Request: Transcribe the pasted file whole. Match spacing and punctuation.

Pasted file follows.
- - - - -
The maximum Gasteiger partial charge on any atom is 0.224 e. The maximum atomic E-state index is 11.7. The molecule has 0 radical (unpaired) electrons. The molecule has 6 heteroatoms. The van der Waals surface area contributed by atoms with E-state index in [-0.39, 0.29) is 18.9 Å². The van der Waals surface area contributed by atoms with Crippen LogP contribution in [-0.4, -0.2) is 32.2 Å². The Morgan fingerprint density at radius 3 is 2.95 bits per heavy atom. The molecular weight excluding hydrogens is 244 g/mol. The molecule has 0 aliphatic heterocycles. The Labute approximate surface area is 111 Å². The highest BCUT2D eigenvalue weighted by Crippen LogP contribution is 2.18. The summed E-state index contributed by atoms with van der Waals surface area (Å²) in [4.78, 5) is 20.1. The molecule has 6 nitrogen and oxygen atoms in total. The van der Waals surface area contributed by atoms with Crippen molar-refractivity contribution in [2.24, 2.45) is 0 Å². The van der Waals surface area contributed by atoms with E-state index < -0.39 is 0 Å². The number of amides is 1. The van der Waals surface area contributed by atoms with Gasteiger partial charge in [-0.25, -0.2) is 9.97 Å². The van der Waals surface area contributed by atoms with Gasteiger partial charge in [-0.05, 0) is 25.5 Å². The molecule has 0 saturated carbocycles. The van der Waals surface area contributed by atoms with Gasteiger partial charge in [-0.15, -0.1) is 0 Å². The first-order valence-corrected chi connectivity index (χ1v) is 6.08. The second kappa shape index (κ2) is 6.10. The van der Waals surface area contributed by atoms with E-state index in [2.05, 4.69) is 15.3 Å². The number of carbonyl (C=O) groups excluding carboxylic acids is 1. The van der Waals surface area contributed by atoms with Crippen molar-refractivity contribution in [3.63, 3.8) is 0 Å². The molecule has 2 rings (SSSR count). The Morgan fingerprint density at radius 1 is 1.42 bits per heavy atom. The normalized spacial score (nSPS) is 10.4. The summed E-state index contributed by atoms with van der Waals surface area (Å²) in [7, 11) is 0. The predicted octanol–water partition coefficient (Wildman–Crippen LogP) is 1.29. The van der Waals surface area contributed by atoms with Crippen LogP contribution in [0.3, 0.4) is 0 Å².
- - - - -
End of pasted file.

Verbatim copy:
The maximum Gasteiger partial charge on any atom is 0.224 e. The maximum atomic E-state index is 11.7. The molecule has 0 radical (unpaired) electrons. The molecule has 6 heteroatoms. The van der Waals surface area contributed by atoms with E-state index in [-0.39, 0.29) is 18.9 Å². The van der Waals surface area contributed by atoms with Crippen LogP contribution in [-0.4, -0.2) is 32.2 Å². The Morgan fingerprint density at radius 3 is 2.95 bits per heavy atom. The molecular weight excluding hydrogens is 244 g/mol. The molecule has 0 aliphatic heterocycles. The Labute approximate surface area is 111 Å². The highest BCUT2D eigenvalue weighted by Crippen LogP contribution is 2.18. The summed E-state index contributed by atoms with van der Waals surface area (Å²) in [4.78, 5) is 20.1. The molecule has 6 nitrogen and oxygen atoms in total. The van der Waals surface area contributed by atoms with Crippen molar-refractivity contribution in [2.24, 2.45) is 0 Å². The van der Waals surface area contributed by atoms with E-state index < -0.39 is 0 Å². The number of amides is 1. The van der Waals surface area contributed by atoms with Gasteiger partial charge in [-0.25, -0.2) is 9.97 Å². The van der Waals surface area contributed by atoms with Gasteiger partial charge in [-0.05, 0) is 25.5 Å². The molecule has 0 saturated carbocycles. The van der Waals surface area contributed by atoms with Gasteiger partial charge in [-0.15, -0.1) is 0 Å². The first-order valence-corrected chi connectivity index (χ1v) is 6.08. The second kappa shape index (κ2) is 6.10. The van der Waals surface area contributed by atoms with E-state index in [2.05, 4.69) is 15.3 Å². The number of carbonyl (C=O) groups excluding carboxylic acids is 1. The van der Waals surface area contributed by atoms with Crippen molar-refractivity contribution in [3.63, 3.8) is 0 Å². The molecule has 2 rings (SSSR count). The Morgan fingerprint density at radius 1 is 1.42 bits per heavy atom. The normalized spacial score (nSPS) is 10.4. The summed E-state index contributed by atoms with van der Waals surface area (Å²) in [7, 11) is 0. The predicted octanol–water partition coefficient (Wildman–Crippen LogP) is 1.29. The van der Waals surface area contributed by atoms with Crippen LogP contribution in [0.3, 0.4) is 0 Å².